1 I appeal to you therefore, brothers and sisters, by the mercies of God, to present your bodies as a living sacrifice, holy and acceptable to God, which is your spiritual worship. 2 Do not be conformed to this world, but be transformed by the renewing of your minds, so that you may discern what is the will of God—what is good and acceptable and perfect. 3 For by the grace given to me I say to everyone among you not to think of yourself more highly than you ought to think, but to think with sober judgment, each according to the measure of faith that God has assigned. 4 For as in one body we have many members, and not all the members have the same function, 5 so we, who are many, are one body in Christ, and individually we are members one of another. 6 We have gifts that differ according to the grace given to us: prophecy, in proportion to faith; 7 ministry, in ministering; the teacher, in teaching; 8 the exhorter, in exhortation; the giver, in generosity; the leader, in diligence; the compassionate, in cheerfulness.
13 Now when Jesus came into the district of Caesarea Philippi, he asked his disciples, “Who do people say that the Son of Man is?” 14 And they said, “Some say John the Baptist, but others Elijah, and still others Jeremiah or one of the prophets.” 15 He said to them, “But who do you say that I am?” 16 Simon Peter answered, “You are the Messiah, the Son of the living God.” 17 And Jesus answered him, “Blessed are you, Simon son of Jonah! For flesh and blood has not revealed this to you, but my Father in heaven. 18 And I tell you, you are Peter, and on this rock I will build my church, and the gates of Hades will not prevail against it. 19 I will give you the keys of the kingdom of heaven, and whatever you bind on earth will be bound in heaven, and whatever you loose on earth will be loosed in heaven.” 20 Then he sternly ordered the disciples not to tell anyone that he was the Messiah.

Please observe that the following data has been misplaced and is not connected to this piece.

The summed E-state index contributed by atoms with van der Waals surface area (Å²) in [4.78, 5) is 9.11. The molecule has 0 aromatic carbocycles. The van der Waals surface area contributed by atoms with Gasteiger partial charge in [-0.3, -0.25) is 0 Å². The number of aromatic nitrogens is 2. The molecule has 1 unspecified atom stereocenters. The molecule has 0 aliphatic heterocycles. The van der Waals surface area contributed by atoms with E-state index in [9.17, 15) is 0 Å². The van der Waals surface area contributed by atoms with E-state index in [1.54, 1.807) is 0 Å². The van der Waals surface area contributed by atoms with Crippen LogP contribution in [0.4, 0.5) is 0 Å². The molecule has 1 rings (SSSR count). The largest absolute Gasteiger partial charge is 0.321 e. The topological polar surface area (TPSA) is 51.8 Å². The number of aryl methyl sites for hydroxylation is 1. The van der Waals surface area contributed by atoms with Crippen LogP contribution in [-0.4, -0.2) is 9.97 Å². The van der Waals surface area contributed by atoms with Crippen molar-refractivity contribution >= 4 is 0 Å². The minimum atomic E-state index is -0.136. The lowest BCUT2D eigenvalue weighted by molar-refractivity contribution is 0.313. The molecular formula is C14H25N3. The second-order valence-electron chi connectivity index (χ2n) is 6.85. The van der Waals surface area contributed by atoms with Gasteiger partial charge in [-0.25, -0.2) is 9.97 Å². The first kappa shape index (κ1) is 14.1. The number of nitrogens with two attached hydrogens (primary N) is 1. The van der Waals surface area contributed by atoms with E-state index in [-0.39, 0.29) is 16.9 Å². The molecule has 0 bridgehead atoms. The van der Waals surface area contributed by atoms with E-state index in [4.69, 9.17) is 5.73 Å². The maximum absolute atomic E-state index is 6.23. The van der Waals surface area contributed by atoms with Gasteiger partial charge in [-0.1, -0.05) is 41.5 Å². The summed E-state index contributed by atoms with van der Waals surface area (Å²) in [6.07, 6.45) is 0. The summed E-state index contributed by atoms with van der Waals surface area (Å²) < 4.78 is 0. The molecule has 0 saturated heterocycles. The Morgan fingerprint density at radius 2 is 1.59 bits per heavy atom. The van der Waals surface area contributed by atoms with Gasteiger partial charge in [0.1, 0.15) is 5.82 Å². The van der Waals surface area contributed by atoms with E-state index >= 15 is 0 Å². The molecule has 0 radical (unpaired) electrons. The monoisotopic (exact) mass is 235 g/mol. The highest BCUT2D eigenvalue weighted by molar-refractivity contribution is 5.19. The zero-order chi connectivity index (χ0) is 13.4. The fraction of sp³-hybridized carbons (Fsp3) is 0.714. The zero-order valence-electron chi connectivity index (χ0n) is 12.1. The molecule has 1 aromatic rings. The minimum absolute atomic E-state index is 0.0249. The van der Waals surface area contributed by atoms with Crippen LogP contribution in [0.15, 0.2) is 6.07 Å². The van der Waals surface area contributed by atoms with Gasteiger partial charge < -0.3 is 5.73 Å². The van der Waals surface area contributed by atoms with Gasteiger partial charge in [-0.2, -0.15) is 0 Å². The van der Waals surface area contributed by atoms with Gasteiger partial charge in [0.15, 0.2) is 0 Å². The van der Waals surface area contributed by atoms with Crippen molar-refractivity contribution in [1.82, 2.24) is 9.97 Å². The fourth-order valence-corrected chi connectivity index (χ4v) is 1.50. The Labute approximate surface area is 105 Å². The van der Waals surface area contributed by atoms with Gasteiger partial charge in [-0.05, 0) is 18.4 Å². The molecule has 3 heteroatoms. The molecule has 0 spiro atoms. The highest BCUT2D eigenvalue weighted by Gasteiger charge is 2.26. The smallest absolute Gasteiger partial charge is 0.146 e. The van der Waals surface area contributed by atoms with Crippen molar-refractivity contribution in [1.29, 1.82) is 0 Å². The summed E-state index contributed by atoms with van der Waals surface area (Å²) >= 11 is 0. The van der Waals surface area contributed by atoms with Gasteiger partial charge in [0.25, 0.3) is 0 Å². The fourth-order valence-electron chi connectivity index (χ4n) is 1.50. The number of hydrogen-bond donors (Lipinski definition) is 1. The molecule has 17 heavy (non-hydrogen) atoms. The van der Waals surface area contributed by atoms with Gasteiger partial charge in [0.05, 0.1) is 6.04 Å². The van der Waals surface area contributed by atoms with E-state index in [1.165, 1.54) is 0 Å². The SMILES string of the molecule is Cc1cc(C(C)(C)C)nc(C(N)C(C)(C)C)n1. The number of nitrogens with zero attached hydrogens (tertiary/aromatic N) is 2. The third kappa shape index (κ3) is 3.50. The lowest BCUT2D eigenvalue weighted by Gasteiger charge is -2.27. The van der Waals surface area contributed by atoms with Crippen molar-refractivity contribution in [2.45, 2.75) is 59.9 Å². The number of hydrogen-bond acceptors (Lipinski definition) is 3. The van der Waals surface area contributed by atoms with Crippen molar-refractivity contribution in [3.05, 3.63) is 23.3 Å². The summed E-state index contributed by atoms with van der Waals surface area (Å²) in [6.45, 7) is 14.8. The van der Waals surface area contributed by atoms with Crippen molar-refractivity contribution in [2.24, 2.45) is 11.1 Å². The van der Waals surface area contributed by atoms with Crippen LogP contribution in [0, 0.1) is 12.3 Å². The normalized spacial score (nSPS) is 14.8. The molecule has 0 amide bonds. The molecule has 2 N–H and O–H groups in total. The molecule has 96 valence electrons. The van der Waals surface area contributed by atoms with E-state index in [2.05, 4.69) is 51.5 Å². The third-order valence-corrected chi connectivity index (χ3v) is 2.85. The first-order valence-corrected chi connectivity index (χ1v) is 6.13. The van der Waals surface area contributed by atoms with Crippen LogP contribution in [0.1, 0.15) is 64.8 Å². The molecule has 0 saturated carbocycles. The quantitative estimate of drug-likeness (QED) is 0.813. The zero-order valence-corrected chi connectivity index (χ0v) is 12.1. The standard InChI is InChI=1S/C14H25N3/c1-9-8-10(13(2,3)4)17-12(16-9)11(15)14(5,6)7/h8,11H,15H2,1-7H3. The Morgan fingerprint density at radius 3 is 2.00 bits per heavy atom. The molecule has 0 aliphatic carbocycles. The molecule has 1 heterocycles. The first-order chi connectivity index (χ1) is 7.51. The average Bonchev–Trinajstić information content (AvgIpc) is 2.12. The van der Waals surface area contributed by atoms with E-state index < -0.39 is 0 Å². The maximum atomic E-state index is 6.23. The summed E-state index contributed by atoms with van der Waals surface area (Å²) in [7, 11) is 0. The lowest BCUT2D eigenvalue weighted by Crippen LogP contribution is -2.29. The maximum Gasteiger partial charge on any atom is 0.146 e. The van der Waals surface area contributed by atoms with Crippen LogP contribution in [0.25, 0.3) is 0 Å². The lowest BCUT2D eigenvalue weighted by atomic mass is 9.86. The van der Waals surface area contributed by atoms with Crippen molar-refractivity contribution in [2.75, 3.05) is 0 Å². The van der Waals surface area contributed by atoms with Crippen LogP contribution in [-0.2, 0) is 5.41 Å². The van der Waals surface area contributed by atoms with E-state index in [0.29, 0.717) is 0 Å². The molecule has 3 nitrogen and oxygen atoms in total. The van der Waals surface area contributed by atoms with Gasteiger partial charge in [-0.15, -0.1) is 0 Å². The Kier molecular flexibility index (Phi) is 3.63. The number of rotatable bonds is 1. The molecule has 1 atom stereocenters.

Sermon – Pastor Meggan Manlove
Shiphrah and Puah, those are the women I want us to look to in our story today. Who were these remarkable women? Why have their names been passed down through the centuries? What do their actions tell us about their faith, our faith, and the God we worship?
But first, let us do a little orientation. Pharaoh had given Joseph command of the entire land. Under his direction the Egyptians had stored up food during seven years of bounty. They had more than enough for the following seven years of famine. Joseph was, in the end, reunited with the brothers who sold him into slavery. Joseph asked his brothers to go home and bring their father Jacob to live with them in Egypt.
The first seven verses of the Book of Exodus include a list of the names of Joseph’s brothers and they record Joseph’s death. It does not take long, just one generation, for the leadership of Egypt to forget how much they owe Joseph and his descendants. They quickly forgot that they might not be alive without Joseph’s ability to interpret Pharaoh’s dreams and manage the resources.
The beginning of Exodus starts on a chilling note. What does a ruler do when he wants to solidify his political base? He identifies a common enemy, a scapegoat to blame for whatever current problems plague society.
You have all seen this played out before—on the world, national, and even local stage. Perhaps the most common manifestation of sin is defining ourselves over and against others. In the process, we deny others their essential humanity, their status as beloved children of God.
This time around, it is the ancient Israelites. They get fingered by a Pharaoh who forgot. He has conveniently forgotten that for generations the Israelites had been considered allies and honored guests. And so, he first enslaves them. Then he turns to even darker means, telling the Hebrew midwives, Shiphrah and Puah, to kill all the Hebrew baby boys that are delivered.
Here is a great irony worth pausing for. It is the girls who are apparently of no account to Pharaoh that he should fear. It is first these two women, and then three more — Moses’ Hebrew mother and sister and Pharaoh’s Egyptian daughter — who are Pharaoh’s undoing. First, these two midwives refuse. They do not kill the boys. They lie to Pharaoh, telling them that the Hebrew women give birth too quickly, delivering the babies before the midwives arrive on the scene. With every birth, these midwives choose life.